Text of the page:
The Automattic side of WP recently announced a cool idea: let’s have a virtual 5K. This group of 80 hipsters with job titles like “code ninja,” “systems wrangler” and “happiness engineer” are scattered in 62 cities around the globe, but they share a love of fitness, so they knew that getting all the co-workers together on the same day in the same city was crazy talk. Instead, they settled on the idea of having everyone do their own 5K in their own way but on the same day. And then, because they are totally kick-ass, they opened this idea up to WP bloggers, and gave us a week in which to complete this mission.

I’m well-versed in 5Ks from my running days, but with breast cancer and post-mastectomy infection as my sidekicks, my racing days are over. I may be down but not out, and I am definitely on the mend after a long, complicated and downright icky span of nearly a year. I’m officially deeming myself over that mess, however, and ready to tackle the Automattic 5K. Lucky for me, there’s an loophole in this 5K that says it can be “in your own way,” meaning it doesn’t have to be an organized point-to-point or up-and-back race. In fact, the invitation went out to “walk, run, or skip” just do 3.1 miles worth, and it counts. Those Automatticians are so nice.

photo: lonelyplanet.com

Walking through the lush and beautiful Wine Country in Napa Valley counts, right? I didn’t use a pedometer, but I’m pretty sure we walked at least 3 miles over 2 days of wine touring. We walked through lots of wineries, traversing the valley from its  southern end, near Downtown Napa, to Yountsville in the middle, and northward into Rutherford.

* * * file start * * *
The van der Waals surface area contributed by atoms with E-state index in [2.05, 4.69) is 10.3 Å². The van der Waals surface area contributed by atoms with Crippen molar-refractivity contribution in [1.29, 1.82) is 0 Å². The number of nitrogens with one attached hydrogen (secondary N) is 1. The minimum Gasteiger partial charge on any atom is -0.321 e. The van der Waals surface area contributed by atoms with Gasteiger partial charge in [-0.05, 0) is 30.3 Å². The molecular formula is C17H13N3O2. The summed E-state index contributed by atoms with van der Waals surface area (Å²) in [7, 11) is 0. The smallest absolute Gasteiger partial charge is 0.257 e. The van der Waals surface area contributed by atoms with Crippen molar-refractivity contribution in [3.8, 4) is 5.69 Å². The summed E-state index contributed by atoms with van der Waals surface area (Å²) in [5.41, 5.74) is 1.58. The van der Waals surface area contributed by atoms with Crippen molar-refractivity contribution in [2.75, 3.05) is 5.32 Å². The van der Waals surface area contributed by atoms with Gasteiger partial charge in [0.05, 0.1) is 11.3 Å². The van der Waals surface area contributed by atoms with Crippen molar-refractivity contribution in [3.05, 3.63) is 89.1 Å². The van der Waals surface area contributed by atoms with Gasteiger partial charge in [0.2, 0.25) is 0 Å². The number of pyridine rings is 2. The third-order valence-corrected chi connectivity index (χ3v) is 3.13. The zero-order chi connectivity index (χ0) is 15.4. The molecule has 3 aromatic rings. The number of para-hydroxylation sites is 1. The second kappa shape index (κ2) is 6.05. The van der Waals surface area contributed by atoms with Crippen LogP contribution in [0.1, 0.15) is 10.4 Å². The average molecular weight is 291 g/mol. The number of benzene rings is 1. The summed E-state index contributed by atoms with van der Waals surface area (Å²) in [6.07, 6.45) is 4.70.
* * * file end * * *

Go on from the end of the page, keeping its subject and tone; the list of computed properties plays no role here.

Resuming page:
No matter where we were, the scenery was spectacular. I never got tired of looking out over the rows of tidy grapevines and seeing the rolling green hills and the majestic mountains rising up toward the azure of the sky. 

Our first stop on my 5K was Chandon in Yountville, where they’ve been making sparkling wines long enough to be household name. Chandon’s wine makers have experimented a lot but settled on Pinot Noir, Chardonnay, and Pinot Meunier grapes in the tradition of French champagne. Works for me.

After an hour-long limo ride from San Francisco to Napa, our group of 10 was ready to stretch our collective legs and get our drink on. Chandon was a great place to start.

As we disembarked at the threshold of all things Chandon, the first thing I noticed was this sweet little tableau, at the base of the winery’s entrance. The fountain was bubbling and the calla lilies were blooming. The only way the setting could have been more perfect would be if I had a glass of bubbly in hand. While we were in a rush to get inside and get that bubbly, we did pause at the entrance

to get a group shot of the ladies before we hit the ground running (or strolling, because this is a have-it-your-way 5K). Chandon was the first of at least 4 wineries we were planning to hit that day, so we had our work cut out for us. We needed to get busy.

 

The magnum was sublime. Our group of 10 found a table on the patio and and settled in for our first official taste of Napa. No one had any complaints.

Next stop was V Sattui in St Helena, north of Chandon, for picnic supplies. It was so perfect, we went back the next day, too. Grabbing a variety of picnic items from edamame salad to fancy-pants potato chips suited everyone in our group of hungry travelers. We served up our picnic family-style, passing and sampling our bounty of yummy morsels. 

Doesn’t the sign alone make you want to spend a lazy afternoon there, eating delicious foods and drinking wine in the sunshine?

Yeah, we did too, but we had miles to go before we slept, to quote Robert Frost.